when you think about the improvements and gross margin moving to 2024, marketplace will be a key contributor, again, along with the podcasting flip and some of the other costs of revenue.
Source: Company Filings, MBI Deep Dives, Daloopa


Spotify had EUR 143 Mn charges for “efficiency” actions aka mostly layoffs. Excluding this charge, Spotify posted EUR 68 Mn operating profit which was more than double of 3Q’23 operating profit.

SBC went down from EUR 100 mn in 4Q’22 to EUR 34 Mn 4Q’23!!

Source: Company Filings, MBI Deep Dives, Daloopa

Outlook for 1Q'24

Perhaps even more importantly, Spotify surprised with ~5% operating margin guide in 1Q’24. Moreover, they indicated that both gross and operating margin will likely keep improving throughout the year. That is going to be quite the turnaround from 2022 when they posted -5.5% operating margin. Basically, Spotify is now expected to improve operating margins by more than 1,000 bps (no typo) in just two short years. Perhaps rising interest rates and/or a threat of recession isn’t necessarily a bad thing if that’s what it takes for some of these tech companies to wake up and run the business properly.

Source: Company Filings

Why I sold Spotify

I first bought Spotify in December, 2021 at ~$240. By the end of 2022, I identified buying Spotify as a mistake mostly due to my naivete around their ads business. However, while I was admitting my mistake on the ads business, especially podcast business to myself, bears were essentially doubting whether Spotify is even a real business when the stock was trading at below $100. Since I strongly disagreed with such sentiment, I averaged down and my average cost was $115. Unfortunately, I found it quite hard to hold onto my shares in Spotify and started trimming from $140 and sold whatever I had left today.

Source: MBI Deep Dives

Why was it much harder to hold Spotify? As I was introspecting about it, I could find at least four reasons:

a) It is simply hard to hold onto unprofitable companies. When profits are just figment of your imagination i.e. forecasts in the future instead of reality of today, I suspect it is psychologically more challenging to hold onto such stocks, especially for a company that hardly ever made money despite being founded in 2006.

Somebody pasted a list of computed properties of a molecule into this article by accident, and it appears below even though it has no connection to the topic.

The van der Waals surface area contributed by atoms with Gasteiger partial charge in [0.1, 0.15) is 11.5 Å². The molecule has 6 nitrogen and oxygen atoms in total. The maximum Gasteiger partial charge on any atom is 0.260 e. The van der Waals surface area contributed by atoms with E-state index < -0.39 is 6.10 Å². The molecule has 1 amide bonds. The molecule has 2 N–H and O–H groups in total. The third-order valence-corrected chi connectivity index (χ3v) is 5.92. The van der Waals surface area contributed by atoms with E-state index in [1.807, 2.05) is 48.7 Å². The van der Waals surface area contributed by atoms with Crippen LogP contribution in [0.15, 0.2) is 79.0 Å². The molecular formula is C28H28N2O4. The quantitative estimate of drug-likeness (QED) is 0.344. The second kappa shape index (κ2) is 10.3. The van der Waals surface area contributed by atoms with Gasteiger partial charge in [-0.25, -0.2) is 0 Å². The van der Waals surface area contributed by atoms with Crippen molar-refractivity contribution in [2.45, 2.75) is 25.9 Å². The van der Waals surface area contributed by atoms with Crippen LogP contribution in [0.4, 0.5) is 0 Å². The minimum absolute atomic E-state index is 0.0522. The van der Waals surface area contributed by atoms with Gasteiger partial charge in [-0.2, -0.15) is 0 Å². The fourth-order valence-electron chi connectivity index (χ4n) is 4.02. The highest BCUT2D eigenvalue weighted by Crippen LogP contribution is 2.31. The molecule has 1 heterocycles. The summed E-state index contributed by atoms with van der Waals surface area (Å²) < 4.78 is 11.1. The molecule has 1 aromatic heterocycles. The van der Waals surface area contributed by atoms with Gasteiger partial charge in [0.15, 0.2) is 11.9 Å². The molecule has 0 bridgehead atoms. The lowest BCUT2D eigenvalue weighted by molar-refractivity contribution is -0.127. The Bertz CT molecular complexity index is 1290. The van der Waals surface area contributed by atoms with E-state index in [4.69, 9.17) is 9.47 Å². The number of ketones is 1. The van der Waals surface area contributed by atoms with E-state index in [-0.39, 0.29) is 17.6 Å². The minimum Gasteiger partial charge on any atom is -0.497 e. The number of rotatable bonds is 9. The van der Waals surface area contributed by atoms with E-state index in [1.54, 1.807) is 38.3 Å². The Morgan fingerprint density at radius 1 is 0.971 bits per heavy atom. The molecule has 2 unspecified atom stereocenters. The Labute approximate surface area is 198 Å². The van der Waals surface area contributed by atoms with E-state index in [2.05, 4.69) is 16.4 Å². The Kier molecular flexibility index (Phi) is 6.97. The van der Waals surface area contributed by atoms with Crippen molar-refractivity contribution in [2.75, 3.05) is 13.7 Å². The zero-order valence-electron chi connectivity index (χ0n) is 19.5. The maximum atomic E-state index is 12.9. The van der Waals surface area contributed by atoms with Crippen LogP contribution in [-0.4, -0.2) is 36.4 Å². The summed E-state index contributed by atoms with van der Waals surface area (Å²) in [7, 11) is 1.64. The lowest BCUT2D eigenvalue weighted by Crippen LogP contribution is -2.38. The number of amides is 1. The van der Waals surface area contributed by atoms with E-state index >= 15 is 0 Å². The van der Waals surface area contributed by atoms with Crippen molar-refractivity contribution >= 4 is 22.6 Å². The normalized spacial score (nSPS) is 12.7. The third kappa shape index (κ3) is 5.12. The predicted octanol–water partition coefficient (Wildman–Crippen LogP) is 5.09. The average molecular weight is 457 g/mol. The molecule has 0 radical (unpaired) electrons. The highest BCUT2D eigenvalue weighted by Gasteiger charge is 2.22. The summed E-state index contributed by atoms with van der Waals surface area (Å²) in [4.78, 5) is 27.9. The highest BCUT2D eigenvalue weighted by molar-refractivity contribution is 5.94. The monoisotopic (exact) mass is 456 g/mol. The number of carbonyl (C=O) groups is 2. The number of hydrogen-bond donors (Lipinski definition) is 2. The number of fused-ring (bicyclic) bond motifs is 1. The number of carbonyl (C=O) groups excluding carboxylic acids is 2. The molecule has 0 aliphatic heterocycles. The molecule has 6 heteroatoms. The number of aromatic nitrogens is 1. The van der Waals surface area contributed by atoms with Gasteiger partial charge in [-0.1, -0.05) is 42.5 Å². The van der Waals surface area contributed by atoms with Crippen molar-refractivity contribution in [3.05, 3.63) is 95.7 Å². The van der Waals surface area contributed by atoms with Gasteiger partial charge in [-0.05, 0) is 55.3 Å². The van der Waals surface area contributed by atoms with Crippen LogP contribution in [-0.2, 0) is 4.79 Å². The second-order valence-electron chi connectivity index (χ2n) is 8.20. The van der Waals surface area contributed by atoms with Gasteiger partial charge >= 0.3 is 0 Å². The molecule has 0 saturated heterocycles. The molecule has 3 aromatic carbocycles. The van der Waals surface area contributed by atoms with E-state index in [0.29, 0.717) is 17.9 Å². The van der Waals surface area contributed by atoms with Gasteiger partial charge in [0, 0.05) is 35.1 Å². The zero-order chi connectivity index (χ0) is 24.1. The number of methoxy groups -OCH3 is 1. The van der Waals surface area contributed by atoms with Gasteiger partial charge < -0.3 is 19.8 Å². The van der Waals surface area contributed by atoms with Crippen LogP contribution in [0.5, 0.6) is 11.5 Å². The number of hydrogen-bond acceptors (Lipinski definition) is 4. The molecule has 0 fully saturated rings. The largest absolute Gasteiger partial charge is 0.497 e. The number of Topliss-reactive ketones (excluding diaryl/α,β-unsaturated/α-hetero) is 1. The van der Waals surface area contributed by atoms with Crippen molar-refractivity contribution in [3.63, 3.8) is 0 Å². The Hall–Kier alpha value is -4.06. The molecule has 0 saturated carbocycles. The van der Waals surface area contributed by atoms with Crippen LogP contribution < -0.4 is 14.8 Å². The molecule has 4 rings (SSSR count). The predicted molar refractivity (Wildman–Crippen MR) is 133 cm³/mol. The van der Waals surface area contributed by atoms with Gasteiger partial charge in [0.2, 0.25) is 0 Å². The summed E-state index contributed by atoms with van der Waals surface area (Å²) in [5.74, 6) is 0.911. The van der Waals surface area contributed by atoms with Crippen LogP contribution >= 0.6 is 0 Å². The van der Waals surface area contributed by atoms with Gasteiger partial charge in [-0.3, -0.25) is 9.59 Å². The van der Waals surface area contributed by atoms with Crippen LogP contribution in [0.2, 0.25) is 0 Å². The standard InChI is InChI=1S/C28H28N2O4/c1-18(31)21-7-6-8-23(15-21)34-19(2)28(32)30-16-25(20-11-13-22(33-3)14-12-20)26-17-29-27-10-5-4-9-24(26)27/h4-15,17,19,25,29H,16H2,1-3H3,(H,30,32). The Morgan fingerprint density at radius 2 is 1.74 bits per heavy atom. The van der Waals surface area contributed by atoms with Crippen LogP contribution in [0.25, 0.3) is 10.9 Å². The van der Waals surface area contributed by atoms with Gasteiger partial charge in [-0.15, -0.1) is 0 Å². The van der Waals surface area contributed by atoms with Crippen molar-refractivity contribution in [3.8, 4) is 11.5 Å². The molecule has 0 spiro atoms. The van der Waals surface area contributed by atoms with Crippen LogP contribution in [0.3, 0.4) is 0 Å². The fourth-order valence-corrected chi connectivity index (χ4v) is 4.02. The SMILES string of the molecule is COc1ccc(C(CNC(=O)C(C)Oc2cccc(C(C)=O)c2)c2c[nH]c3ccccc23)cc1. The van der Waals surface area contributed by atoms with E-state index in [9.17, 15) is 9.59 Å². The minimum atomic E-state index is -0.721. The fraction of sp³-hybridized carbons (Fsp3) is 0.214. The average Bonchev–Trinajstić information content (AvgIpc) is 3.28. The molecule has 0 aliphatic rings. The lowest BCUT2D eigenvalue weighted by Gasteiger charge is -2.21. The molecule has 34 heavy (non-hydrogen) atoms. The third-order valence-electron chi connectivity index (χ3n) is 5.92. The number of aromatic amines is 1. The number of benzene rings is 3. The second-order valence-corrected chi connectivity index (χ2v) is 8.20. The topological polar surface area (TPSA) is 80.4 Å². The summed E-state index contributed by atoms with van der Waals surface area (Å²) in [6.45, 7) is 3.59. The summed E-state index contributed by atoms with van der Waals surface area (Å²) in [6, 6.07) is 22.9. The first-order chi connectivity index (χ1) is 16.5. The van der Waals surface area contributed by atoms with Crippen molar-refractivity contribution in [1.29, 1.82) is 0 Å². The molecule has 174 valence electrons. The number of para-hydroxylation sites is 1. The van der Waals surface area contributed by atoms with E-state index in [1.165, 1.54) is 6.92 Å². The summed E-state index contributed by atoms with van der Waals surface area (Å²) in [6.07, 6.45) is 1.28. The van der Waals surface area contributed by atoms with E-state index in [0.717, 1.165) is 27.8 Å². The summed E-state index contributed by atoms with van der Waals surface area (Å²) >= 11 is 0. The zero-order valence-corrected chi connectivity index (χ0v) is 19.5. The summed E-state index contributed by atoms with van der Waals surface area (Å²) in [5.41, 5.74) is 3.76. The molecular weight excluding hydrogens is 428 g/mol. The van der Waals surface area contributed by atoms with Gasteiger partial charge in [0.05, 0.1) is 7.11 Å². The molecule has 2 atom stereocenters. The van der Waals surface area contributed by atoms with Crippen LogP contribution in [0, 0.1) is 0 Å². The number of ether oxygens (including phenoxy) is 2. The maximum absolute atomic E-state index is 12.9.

b) While many bears assume Spotify’s core music business as just a commoditized and easily substitutable product, actual users vote differently by having much higher engagement and lower churn compared to other music streaming alternatives. However, as it’s often the case for most bull/bear cases, there is a point/valuation at which bears (or bulls) argument can start to make a bit more sense. For example, while I consider it unlikely that Amazon or Google will snatch any noticeable percentage of subscribers away from Spotify, I also don’t think it is likely that Amazon or Google will ever leave this business. I don’t agree with bears when they say Google/Amazon/Apple want to subsidize losses here and make money through other parts of their respective ecosystem, there is, however, some ounce of truth that their presence is a hindrance for Spotify’s long-term ability to exercise pricing power. By 2030, we will almost certainly reach saturation across the world in music streaming and hence the ability to raise price may become the primary driver of revenue growth in music streaming. The broader point I am trying to drive here is Spotify’s moats, although not as fragile as bears may think, are not quite as strong as most of my portfolio holdings.

c) In retrospect, while $140 may have been too early for me to trim, I didn’t quite envision how quickly they were able to dial up their efficiency button. However, at $240, the stock has somewhat steep expectation embedded in. After today’s earnings, I updated some of my numbers, and I could get to EUR 3-3.5 Bn EBIT (assuming ~8-10% EBIT margin) in 2030 (vs EUR 3.4 Bn Gross Profit in 2023). If you take EUR 3.2 Bn EBIT in 2030, I would still need to assume ~25x EBIT multiple in 2030 to get to ~9-10% IRR. ~25x EBIT may be okay for a business that has pretty robust moats with continued pathway for growth. I wasn’t confident Spotify will fit that description in 2030.

d) Finally, I think I was a bit jumpy in selling Spotify because of what I own in my portfolio. With a significant exposure in tech and a fresh memory of what that led to in 2022 made me perhaps too eager to lighten my exposure to tech as these stocks just kept rallying. And most of the time when I was looking for trimming my exposure to tech, Spotify seemed a better candidate than other tech companies I own in my portfolio.

Since I sold the stock, I am closing my coverage of Spotify for now, but if there is significant upside/downside volatility from here, I may come back to infer the right lessons in the future.

While I have you here, I would like to let you know I am currently working on AppFolio (ticker: APPF) for this month’s Deep Dive. I hope to publish by 22nd of this month.

Thank you for reading.